Wednesday, January 27, 2010

The Two Faces of a Life or Death Dilemma

Lisa Priest
Globe & Mail
January 27, 2010

The two cases raise identical questions: Who decides when medical treatment is futile? When does life-saving care turn into a superhuman effort to prolong death?

Link to article here.



Blogger Practical Bioethics said...

I can not help being a bit concerned: That what seems to be a push for euthanasia for "quality of life" cost control, and convenience may be the opposite side of abortion which was and is promoted for the same three basic reasons.

I saw where a Belgian politician objected to the appointment of the new head of the Catholic Church in Belgium for, among other things, that Archbishop's opposition to abortion *and euthanasia* as if the two were opposite sides of the same coin.

While the Catholic Church and some theologically and socially conservative Protestant Churches are opposed to both along with what has been called the "culture of death" (correctly, in my opinion,) theologically and socially liberal (revisionist) Protestant Churches seem to be promoting it for what seems to some (including myself) to be a perversion of the historical positions of Christianity against abortion and euthanasia as well as of Medical Ethics ("Do no harm.")

Just some thoughts.

Irl GLadfelter

Thursday, January 28, 2010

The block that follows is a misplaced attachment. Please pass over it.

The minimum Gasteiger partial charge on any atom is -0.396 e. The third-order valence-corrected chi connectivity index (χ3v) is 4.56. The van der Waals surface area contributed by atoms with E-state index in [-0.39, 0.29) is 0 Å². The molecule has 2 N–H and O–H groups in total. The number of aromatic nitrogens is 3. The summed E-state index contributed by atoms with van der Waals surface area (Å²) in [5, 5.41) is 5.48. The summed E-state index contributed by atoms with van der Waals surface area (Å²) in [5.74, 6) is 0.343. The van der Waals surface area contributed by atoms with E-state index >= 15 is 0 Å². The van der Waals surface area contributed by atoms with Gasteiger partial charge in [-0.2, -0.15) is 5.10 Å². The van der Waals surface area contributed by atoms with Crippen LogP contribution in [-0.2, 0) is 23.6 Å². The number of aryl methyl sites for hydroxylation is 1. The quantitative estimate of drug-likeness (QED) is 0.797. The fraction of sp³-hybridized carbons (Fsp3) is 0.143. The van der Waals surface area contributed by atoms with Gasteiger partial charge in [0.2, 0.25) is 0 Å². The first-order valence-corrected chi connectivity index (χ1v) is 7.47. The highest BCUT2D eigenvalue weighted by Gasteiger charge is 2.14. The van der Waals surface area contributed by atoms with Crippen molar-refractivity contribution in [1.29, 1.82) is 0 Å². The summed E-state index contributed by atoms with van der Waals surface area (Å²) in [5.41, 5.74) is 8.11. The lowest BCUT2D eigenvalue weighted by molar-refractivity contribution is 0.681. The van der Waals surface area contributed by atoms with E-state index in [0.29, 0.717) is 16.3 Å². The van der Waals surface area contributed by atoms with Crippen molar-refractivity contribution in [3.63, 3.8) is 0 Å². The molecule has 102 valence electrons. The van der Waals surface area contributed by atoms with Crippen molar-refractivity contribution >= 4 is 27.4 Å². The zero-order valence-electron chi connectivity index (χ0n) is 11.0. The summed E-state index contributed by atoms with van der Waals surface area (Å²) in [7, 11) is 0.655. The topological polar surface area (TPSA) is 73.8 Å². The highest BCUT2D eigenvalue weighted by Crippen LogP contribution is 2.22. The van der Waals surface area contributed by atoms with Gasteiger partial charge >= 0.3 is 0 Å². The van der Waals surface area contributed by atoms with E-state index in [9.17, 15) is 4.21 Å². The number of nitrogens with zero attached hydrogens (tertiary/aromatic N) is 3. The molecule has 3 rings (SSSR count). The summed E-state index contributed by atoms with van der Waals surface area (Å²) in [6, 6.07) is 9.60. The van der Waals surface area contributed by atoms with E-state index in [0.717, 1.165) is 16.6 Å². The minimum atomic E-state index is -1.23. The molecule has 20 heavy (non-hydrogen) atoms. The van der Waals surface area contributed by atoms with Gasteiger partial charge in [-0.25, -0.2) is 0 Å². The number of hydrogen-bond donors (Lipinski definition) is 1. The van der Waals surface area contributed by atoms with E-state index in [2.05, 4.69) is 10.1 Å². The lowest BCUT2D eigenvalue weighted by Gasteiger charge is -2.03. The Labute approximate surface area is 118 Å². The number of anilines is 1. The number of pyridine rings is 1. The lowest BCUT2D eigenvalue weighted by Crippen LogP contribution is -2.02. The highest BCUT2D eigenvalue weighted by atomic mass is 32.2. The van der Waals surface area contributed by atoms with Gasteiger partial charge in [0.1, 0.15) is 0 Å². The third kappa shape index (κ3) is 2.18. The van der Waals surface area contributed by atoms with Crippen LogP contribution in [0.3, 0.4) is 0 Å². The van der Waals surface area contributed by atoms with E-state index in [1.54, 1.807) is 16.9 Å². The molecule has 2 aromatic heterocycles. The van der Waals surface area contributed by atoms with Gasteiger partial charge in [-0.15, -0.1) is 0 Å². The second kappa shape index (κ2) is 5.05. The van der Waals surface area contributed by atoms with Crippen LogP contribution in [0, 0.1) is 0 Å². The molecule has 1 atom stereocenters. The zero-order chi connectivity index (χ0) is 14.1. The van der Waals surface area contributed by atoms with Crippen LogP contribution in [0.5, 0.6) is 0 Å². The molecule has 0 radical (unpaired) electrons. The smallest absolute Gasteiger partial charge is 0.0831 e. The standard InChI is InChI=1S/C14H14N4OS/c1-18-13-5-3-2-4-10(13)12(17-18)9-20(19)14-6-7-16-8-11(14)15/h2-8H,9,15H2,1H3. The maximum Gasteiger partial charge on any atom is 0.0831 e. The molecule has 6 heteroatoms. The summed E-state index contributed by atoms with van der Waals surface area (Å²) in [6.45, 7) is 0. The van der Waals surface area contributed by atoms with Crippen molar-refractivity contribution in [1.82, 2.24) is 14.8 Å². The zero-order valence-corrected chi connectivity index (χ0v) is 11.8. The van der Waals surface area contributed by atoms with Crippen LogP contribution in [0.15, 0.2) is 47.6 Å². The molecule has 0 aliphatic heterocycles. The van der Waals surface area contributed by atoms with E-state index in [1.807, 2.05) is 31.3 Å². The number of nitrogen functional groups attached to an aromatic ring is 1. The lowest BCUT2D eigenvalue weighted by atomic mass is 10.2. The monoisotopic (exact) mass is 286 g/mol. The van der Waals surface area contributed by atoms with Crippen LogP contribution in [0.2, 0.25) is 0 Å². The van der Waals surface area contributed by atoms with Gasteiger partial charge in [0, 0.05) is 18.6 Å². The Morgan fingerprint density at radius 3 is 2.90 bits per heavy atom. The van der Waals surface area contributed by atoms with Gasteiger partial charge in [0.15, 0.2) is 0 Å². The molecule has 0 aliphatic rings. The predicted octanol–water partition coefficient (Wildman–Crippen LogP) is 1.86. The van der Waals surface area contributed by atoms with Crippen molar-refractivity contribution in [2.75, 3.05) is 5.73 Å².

Blogger Maurice Bernstein, M.D. said...

The futility of medical treatment is set by both the physician (physiologic futility) and the patient (goal futility). If the treatment is anticipated or seen by the physician as not a technique to correct the immediate or longer term symptoms or disease process then the treatment is physiologically futile. If the patient finds that even if the treatment could immediately and in the future keep the patient alive, that the treatment would not restore the patient to the life which was desired by the patient then the treatment is goal futile.

Therefore, as you see, if the setting of futility is the question, it requires the input of both the physician and patient. If the patient's condition is such that he or she is unable to express and communicate their goals at the time the decision is to be made, then it may require a surrogate who has known the patient's expressions in the past to make that decision. If there is no such surrogate and the patient can't communicate, then the physician with support from an ethics committee has to make the goal decision based on what the average person might decide as a goal under the same circumstances, a so-called "patient best interest" decision. And that is the least satisfactory way to set futility. ..Maurice.

Sunday, January 31, 2010  

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